Thesis Summary: ‘All Things to All Men’: The Pauline Paradigm of Mission as the Basis for an Indian Mission Strategy to Reach Brahmins for Christ

Hinduism is the religion of a vast majority of Indians. In spite of much missionary effort, Christianity has not made any sizeable inroads into the minds of the majority community. Why? Brahmins are the priestly class in the Hindu caste system. Because of their social and economic status they have great influence in almost every sphere of Indian public and social life. They consider themselves the custodians of the Hindu religion. Failure to understand the social and cultural practices of Brahmins has restricted the progress of the gospel, not only among them but also among Hindus in general. A few persons have attempted to reach them, among them Robert De Nobili, a Jesuit, and E. Stanley Jones, an American Methodist, and Pandita Ramabai and Narayan Vaman Tilak, who were Brahmin converts; but their concerns and methods have not been adequately studied. Above all, the Bible gives the model of the greatest missionary to Gentiles, the Apostle Paul. This thesis looks into the missionary practices of the above metioned persons to reach Brahmins and evaluates them on the basis of the Pauline Paradigm. Observations are made for an Indian mission strategy to reach Brahmins for Christ.

 on 1 February 2006 by Rev Peter Chng

The Life-And-Death Matter For Us
(Philippians 1:19-26)

Everyone is talking about the matter of life and death, even Straits Times devotes an article about this recently. However, the life-and-death matter to the world centres on the issues of wealth, health and wellbeing.

What’s our life-and-death matter?

As we serve the Lord, or are preparing to serve the Lord, what’s our life-and-death matter? Not that wealth, health and wellbeing are detestable to us, but that we should go beyond these. It’s sad to hear that some ministers of God I know are resorting to all sorts of means to fight for survival in the ministry. We must learn from the apostle Paul, who says in Philippians 1:21: “For to me to live is Christ, and to die is gain.” Someone translates this verse as: “For, so far as I am concerned, to be living, both as to my existence and my experience, that is Christ, and to have died, is gain.” Our very meaning and act of living should focus on Christ. Christ should then be our life-and-death matter. Focusing on Christ should keep us, and our ministry, ticking.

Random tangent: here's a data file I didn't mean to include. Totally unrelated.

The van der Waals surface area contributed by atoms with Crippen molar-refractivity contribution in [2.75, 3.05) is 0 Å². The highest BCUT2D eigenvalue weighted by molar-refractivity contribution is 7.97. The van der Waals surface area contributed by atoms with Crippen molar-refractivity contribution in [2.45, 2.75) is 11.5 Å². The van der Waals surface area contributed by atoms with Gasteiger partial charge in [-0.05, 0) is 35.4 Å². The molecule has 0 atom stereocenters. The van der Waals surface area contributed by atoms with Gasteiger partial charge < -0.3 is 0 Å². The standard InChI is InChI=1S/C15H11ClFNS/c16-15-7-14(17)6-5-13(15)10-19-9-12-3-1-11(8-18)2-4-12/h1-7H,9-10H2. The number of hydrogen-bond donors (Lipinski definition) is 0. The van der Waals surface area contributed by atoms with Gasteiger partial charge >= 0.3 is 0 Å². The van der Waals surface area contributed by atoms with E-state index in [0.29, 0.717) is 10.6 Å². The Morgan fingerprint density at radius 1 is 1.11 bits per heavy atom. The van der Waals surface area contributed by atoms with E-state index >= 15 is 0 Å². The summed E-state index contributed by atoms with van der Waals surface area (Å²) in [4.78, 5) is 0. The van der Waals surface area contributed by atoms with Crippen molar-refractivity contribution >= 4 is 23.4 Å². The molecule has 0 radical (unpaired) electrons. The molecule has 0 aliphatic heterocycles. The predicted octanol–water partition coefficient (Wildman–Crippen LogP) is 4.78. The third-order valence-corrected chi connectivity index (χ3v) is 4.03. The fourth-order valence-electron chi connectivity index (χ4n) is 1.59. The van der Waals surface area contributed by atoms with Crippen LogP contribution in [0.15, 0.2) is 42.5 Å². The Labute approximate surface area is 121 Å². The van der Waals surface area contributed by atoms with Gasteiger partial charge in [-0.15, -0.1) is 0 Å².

How do we realise that Christ is our life-and-death matter?

A life which is centred on Christ will naturally flow through his act of living. Philippians is one of the most personal letters the apostle Paul has written, surpassing even the Pastoral Epistles. In this letter, Paul bares his most innermost thoughts and experiences.

When Christ is our life-and-death matter, we will want Christ to be made great in our lives. Paul says, “…Christ will be magnified in my body, whether by life or by death” (v.20). The Apostle was in prison, probably in Rome, when he wrote the letter. To rub salt into the wounds, some “preach Christ even from envy and strife…from selfish ambition, not sincerely, supposing to add affliction to [Paul’s] chains” (vv.15-16). I can understand how Paul felt. When I left my former pastorate after pouring so much effort and time into it, I heard unfounded and unkind remarks about me. It was so hurtful that I almost gave up serving. But I had to learn from the apostle Paul. Instead of feeling hurt, he said, “What then? Only that in every way, whether in pretense or in truth, Christ is preached; and in this I rejoice, yes, and will rejoice” (v.18). Only when Christ is the central focus of our lives can we ever utter this!

When Christ is our very act of living, we go beyond self and want to live for the benefit of others. This is exactly what Paul means when he says, “…to remain in the flesh is more needful for you” (v.24). Paul isn’t over-inflating his self image, but that he genuinely knows that his continuing living will bring spiritual benefits to the believers in Philippi, and to all who come in contact with him. We talk so much on “What will I get?” But Paul says “What will they get?”

Why should Christ be our life-and-death matter?

Why should I get hurt by unkind remarks? Why should I cop this “nonsense”? I do have my own right, don’t I? Not only in Australia, but also in Singapore, we stress on our rights quite a lot.

But I think, as ministers of God, it’s a good time for us to look into the essence of a “bondslave”. This is precisely how Paul addressed himself and Timothy (v.1). They were bondslaves of Jesus Christ. A bondslave has no will of his own, but that of the master. If we acknowledge Christ as Lord, then it’s His will, and not ours. Our lives should focus on Him and not ours. It’s His rights, not ours. This is hard, but it’s essential!

Chapel speaker on 15 February will be Dr Ng Liang Wei.


Introduction to Church History (CH101, 3 credits) by Dr Quek Swee Hwa. There has been request for this course to be conducted. We will only run this course as a videoclass, to be scheduled in March 2006, if there is a minimum of 5 students. If you are interested, please call Anthony or Kok Wee on 62276815 so that we can contact you in due course. For full course description, click on this link http://www.bgst.edu.sg/courses/pdf/ch101-06.pdf.  Inquiries may be directed to Dr Quek at bgstdean@starhub.net.sg.  This is a required course for M Div students.